Article by Janice Morley
Not sure how to put your individual stamp on your brand-new home? Let Felicity Stevens, 29, Weston Homes interior designer and creative director of Haus Interiors, inspire you. Felicity produced three distinct styles for show apartments at Victoria Central, the new Weston Homes development set on a wide boulevard moments from the seafront in Southend, the Essex coastal resort town boasting the world’s longest pleasure pier, at 1.33 miles. Only 40 miles from London, this fresh, new building with its impressively large, light reception entrance reflects the future for Southend – which will soon have a new-look town centre.
STYLE MEETS HARMONY
It takes a trained eye to see beyond the white walls of a newly built property and make the best use of the light and space, to create a home with individuality. Shying away from the safe option of many home buyers to paint it all neutral, Felicity says: “No one is really beige. It does not reflect anyone’s personality. Be brave. This is your chance to use fresh ideas. Do not alienate your personality from your property.” You are in safe hands with Felicity, who is a natural harmoniser. She learned early at Birmingham University, where she did her Arts Foundation Course, that she was, quite literally, at home in interior design. She is confident of her style, which is based on practical ideas for the good use of space and a strong look, all within a sensible budget – shopping online for artwork and pieces from talented young craftspeople. She learned about working to budget in her first retail job at the sharp end with Aldi supermarkets, discovering how to create eye-catching product displays to tempt the shopper. With this invaluable experience under her belt she moved back full time to her first love, interior decorating, joining her partner, Brad, and his brother, Alex Carmen, in their own company, Haus Interiors, specialising in show homes.
FUN BY THE SEA
When she won the Victoria Central commission, Felicity decided to reflect the coastal location in the first of the three apartments she was tasked with designing. Here, we look in detail at her inspiration for the one-bedroom show home. Kitchens and bathrooms are sorted with their fabulous fittings, so she concentrates on the bedroom and the spacious living room-diner in this apartment.
“I had a professional young person in mind as the buyer,” Felicity reveals. “It is an easy commute to London. I think that person could be quite on-trend and aspiring. I decided to have a bit of fun with seaside candy floss colours. It is a good, open-plan space [a sprinkler system embedded into the ceilings takes away the need for fire doors], so light floods in from the big balcony windows and fills the whole lounge and kitchen area, with no dark corridors. “I worked on a mood board with a pastel palette of soft pink, mint green and lemon yellow, all tied together with a dark and punchy royal blue.” To create continuity, Felicity colour-streamed this palette into the bedroom, designing a stunning Art Deco-style feature headboard of layered, cut-out shapes in grey, pale and dark, with the royal blue, below a large, circular mirror. The colour palette is a very innovative way of adding interest. “With a one-bed flat, where you do not have lots of rooms to change the style, it is important to have different views from wherever you are sitting in your big lounge/kitchen open-plan room. Use paint or paper to make the divisions.”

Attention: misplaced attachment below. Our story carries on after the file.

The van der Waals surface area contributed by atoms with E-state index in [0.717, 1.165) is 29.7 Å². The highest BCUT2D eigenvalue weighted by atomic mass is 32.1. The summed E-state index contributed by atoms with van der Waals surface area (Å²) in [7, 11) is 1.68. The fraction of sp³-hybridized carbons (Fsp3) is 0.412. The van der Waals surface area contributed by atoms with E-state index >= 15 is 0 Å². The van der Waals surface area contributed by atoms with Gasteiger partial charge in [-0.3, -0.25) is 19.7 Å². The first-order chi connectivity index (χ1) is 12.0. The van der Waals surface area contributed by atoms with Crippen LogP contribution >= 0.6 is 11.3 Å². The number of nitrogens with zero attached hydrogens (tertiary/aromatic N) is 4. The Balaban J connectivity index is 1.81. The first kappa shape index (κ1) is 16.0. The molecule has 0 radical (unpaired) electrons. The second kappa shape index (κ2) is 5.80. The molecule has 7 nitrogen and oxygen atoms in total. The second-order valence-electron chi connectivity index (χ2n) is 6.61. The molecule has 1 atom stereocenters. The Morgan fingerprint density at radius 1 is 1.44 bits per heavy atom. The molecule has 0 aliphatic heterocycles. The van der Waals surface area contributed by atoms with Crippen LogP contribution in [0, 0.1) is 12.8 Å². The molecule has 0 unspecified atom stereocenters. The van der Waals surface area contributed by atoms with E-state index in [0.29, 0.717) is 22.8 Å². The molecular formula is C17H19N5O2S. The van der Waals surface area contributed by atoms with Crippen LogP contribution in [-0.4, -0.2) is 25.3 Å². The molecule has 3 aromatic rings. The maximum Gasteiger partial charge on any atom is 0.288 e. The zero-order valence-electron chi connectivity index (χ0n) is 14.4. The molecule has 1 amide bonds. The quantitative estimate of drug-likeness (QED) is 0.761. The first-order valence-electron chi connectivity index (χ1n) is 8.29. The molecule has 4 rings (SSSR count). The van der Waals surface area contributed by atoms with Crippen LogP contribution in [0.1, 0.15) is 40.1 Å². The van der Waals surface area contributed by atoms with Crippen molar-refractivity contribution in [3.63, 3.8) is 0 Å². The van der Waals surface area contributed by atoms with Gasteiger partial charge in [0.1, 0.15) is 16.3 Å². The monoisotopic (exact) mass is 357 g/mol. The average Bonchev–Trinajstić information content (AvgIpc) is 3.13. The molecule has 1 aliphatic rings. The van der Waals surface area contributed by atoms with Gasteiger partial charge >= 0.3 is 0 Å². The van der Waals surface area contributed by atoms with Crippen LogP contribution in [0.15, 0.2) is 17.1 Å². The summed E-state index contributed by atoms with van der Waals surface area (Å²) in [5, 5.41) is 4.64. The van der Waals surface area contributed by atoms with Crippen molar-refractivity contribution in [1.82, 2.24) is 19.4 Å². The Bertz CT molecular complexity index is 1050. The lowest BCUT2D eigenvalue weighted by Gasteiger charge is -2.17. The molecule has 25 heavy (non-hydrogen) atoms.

To accommodate the need to work from home, which may well continue after coronavirus lockdown for many people, Felicity created a wall desk in MDF with open shelves, finished in pale candy pink, and commissioned a picture that hangs above, echoing the 3D Art Deco theme in pastels and deep turquoise. “Use art in interior design, especially in a small space,” she advises. “It adds depth to a flat wall. It is not expensive to commission – postgrad art students are grateful for the work. Do a Google search in your area and see who comes up. “Similarly, do not be afraid to ask a local carpenter to make a piece of furniture. That way, you can scale down a desk and get something to fit an awkward area. And make the most of wall-mounted shelving, to free up your floor space.” She also creates feature walls by covering radiators with a frame of wooden battens on which she hangs display shelves. Felicity positively loves accessorising, with ceramics being her favourite choice. Whether tall and slim or short and fat, curved or grooved, punched through or patterned, she fills shelves with them. “And when I get bored with them, I move them all round.” But she’s also ultra-careful when considering lighting and likes to oversize here: “Why have a boring light if you can have a statement piece?” Following through with the aim of always making the space interesting, she never forgets the floor and has go-to websites for rugs. She says: “Rugs add texture, comfort and style.”
Weston Homes have super-luxurious floors, plus deep carpet in the main bedroom. Buyers can choose their shade of floor surface, but rugs add the designer boost. So do mirrors, which Felicity places along walls in rows or squares, strategically hung to reflect light.
In the two-bedroom and three-bedroom apartments there is more scope for statement wallpaper and Felicity’s choices are light-reflecting, textured or large-patterned, their colours picked out in accessories. Everything hangs together to create an entire look that’s pleasing, sympathetic and comforting in its continuity – Felicity’s flair providing the key to turning a white space into a home.
To read our exclusive guide on Southend-on-sea click here.